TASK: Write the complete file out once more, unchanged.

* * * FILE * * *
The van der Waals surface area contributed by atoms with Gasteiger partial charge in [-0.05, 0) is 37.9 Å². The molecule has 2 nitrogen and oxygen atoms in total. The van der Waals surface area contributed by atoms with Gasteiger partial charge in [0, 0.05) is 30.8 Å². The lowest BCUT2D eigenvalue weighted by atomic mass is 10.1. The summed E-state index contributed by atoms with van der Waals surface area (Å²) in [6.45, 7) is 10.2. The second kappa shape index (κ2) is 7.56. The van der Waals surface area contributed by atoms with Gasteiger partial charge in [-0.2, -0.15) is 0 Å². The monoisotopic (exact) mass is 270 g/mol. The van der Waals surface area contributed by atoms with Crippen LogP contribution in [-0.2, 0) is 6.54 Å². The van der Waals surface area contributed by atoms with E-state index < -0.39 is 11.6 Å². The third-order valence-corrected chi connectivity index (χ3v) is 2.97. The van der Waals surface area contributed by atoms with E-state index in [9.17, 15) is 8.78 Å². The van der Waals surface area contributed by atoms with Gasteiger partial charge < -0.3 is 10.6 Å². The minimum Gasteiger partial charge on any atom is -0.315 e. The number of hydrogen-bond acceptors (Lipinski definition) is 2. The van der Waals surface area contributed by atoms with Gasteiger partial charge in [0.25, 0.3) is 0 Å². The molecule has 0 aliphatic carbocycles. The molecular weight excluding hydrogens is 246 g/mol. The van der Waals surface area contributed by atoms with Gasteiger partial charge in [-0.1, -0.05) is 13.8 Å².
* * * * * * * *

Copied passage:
The van der Waals surface area contributed by atoms with Gasteiger partial charge in [-0.05, 0) is 37.9 Å². The molecule has 2 nitrogen and oxygen atoms in total. The van der Waals surface area contributed by atoms with Gasteiger partial charge in [0, 0.05) is 30.8 Å². The lowest BCUT2D eigenvalue weighted by atomic mass is 10.1. The summed E-state index contributed by atoms with van der Waals surface area (Å²) in [6.45, 7) is 10.2. The second kappa shape index (κ2) is 7.56. The van der Waals surface area contributed by atoms with Gasteiger partial charge in [-0.2, -0.15) is 0 Å². The monoisotopic (exact) mass is 270 g/mol. The van der Waals surface area contributed by atoms with Crippen LogP contribution in [-0.2, 0) is 6.54 Å². The van der Waals surface area contributed by atoms with E-state index < -0.39 is 11.6 Å². The third-order valence-corrected chi connectivity index (χ3v) is 2.97. The van der Waals surface area contributed by atoms with E-state index in [9.17, 15) is 8.78 Å². The van der Waals surface area contributed by atoms with Gasteiger partial charge < -0.3 is 10.6 Å². The minimum Gasteiger partial charge on any atom is -0.315 e. The number of hydrogen-bond acceptors (Lipinski definition) is 2. The van der Waals surface area contributed by atoms with Gasteiger partial charge in [0.25, 0.3) is 0 Å². The molecule has 0 aliphatic carbocycles. The molecular weight excluding hydrogens is 246 g/mol. The van der Waals surface area contributed by atoms with Gasteiger partial charge in [-0.1, -0.05) is 13.8 Å².